India and the prism of Pakistan

After an effective diplomatic offensive which resulted in legitimate Indian concerns being more widely recognised by the international community, is India in danger of overplaying the Pakistan ``card''?

In recent weeks, there have been obvious signs of impatience in Western capitals with what is seen as the increasingly Pakistan-centric drift in Indian foreign policy. The message which India has been getting is: stop seeing the world through the ``prism'' of Pakistan.

First Chris Patten, the European Union's Commissioner for External Affairs, conveyed this in so many words through an interview to an Indian newspaper; then despite India's insistence the E.U. refused to include a reference to Pakistan in the context of cross-border terrorism in its final declaration after the India-European Business Summit in Copenhagen, and later in Britain the same message was played back to the External Affairs Minister, Yashwant Sinha, last week.

At a joint press conference with Mr. Sinha, the British Foreign Secretary, Jack Straw, went out of his way to stress that ``the relationship between our two countries should not be defined through the prism of Kashmir''. It is significant that his choice of words was the same as Mr. Patten's and there was no obvious ``provocation'' for his remarks except his own reference to the elections in Jammu and Kashmir. It seemed that he simply intended to make the point, and Mr. Sinha was quick to grasp it. He assured his host that the bilateral relations between India and Britain were not a ``hostage in any sense to Pakistan-India relationship''.

So, why did Mr. Patten and Mr. Straw say what they said, and why did Mr. Sinha feel it was necessary to respond? It is not that London and Brussels have become less sympathetic to New Delhi's concerns, but a slight irritation appears to be creeping in as visiting Indian leaders keep ``banging on'' about Pakistan. One commentator likened India-Pakistan relations to an ``apparition which is always in the room'' whenever Indian leaders meet their Western counterparts either as guests or hosts.

Indian accusations of Western ``double standards'' over terrorism are beginning to sound in many capitals as ``tantrums,'' and its refusal to talk to Pakistan until the last Pak.-inspired infiltrator has gone home is seen as obduracy. Britain has been calling for the resumption of a dialogue, and just a few days ago Richard Haass of the U.S. State Department told Indian journalists in New Delhi that it was an issue on which India had to ``mull over''.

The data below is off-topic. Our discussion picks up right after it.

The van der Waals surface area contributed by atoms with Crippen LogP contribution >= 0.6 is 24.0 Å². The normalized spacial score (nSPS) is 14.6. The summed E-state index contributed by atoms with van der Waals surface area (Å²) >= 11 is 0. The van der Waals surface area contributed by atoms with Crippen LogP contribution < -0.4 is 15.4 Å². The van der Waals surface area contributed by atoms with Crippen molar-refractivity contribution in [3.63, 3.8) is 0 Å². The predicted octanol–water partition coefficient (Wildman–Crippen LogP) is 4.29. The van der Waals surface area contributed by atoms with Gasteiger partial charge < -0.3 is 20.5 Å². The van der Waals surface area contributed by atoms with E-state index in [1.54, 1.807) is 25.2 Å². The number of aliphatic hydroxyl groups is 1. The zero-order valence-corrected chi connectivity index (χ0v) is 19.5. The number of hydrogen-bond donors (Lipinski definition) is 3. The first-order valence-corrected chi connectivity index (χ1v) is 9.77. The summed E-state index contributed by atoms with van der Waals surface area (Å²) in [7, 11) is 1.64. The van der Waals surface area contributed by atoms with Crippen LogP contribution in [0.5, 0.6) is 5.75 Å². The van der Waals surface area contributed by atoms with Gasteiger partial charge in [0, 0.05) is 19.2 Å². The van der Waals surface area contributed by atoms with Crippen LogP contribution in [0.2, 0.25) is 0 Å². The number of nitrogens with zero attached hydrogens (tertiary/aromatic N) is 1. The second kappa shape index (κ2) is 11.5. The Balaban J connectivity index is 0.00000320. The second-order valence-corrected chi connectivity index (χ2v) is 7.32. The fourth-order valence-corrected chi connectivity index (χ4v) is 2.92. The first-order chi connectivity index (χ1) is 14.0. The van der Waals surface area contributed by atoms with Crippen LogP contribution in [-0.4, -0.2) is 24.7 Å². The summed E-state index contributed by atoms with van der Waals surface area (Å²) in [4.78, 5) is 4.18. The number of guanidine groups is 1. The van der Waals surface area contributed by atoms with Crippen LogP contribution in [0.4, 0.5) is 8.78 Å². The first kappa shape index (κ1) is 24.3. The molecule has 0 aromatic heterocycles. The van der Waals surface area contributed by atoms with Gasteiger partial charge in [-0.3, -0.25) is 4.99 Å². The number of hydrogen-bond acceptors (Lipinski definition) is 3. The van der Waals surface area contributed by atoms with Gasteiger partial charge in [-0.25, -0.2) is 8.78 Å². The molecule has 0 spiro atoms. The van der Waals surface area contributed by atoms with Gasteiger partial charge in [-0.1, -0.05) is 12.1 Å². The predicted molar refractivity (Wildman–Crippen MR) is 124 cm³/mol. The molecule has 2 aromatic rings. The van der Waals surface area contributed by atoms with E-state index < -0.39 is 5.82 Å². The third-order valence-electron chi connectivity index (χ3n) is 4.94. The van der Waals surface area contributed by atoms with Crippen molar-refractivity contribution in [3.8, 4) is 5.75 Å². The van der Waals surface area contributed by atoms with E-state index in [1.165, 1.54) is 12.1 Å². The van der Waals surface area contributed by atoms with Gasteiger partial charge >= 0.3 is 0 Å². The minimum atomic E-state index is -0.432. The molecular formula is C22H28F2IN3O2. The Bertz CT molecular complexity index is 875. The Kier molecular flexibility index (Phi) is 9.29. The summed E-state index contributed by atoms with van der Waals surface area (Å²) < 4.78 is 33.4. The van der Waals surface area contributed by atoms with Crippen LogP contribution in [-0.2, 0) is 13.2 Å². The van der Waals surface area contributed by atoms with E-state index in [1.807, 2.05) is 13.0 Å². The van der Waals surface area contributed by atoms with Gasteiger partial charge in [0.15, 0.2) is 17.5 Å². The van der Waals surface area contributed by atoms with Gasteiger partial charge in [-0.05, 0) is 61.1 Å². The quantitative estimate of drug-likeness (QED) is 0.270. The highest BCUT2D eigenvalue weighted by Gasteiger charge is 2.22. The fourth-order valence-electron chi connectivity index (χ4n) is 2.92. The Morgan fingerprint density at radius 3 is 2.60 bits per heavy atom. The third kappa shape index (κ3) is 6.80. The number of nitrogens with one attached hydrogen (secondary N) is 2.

Mr. Sinha's own rhetoric during the brief period he has been External Affairs Minister has been pretty hawkish. He has been to Britain twice in recent weeks, and on both occasions he breathed fire and brimstone. His concern over the rise of extremist religious parties in Pakistan caused some amusement, given the character of his own party and the fact that similar ``concern'' was expressed in Pakistan when the BJP came to power.

Mr. Sinha has reason to be pleased with his performance at the Commonwealth Foreign Ministers' conference where almost single-handedly he kept Pakistan out of the charm circle. But sceptics wonder whether Mr. Sinha's inspired bravura performance, which saw him catapulted from being in a ``minority of one'' to a match-winner, was prompted solely by a desire to defend democracy. Would he have prosecuted the case for democracy with the same passion if, for instance, Zimbabwe rather than Pakistan had been in the dock, they are asking.

Britons, certainly, are not amused that their well-laid behind-the-scenes plans to readmit Pakistan into the Commonwealth were spoilt by India, and though there has been no public comment this is likely to be seen as a confirmation of India's ``Pak.-centric'' diplomacy. The perception is that the Indian response to the West's opportunistic wooing of Islamabad after September 11 has been frequently churlish, and constant sniping by the BJP's top guns has not helped.

Also, speculation about the Prime Minister, Atal Behari Vajpayee's health and the appointment of L.K. Advani as the Deputy Prime Minister, who is seen here as a formidable hawk, have fuelled fears over a hardening of the Indian policy on Pakistan. Hence the message: calm down, we are trying to help but meanwhile let's get on with our bilateral business.

Meanwhile, now that war clouds over the subcontinent have dispersed, the West feels less under pressure, and is therefore unlikely to encourage too many ``tantrums'' from either country.

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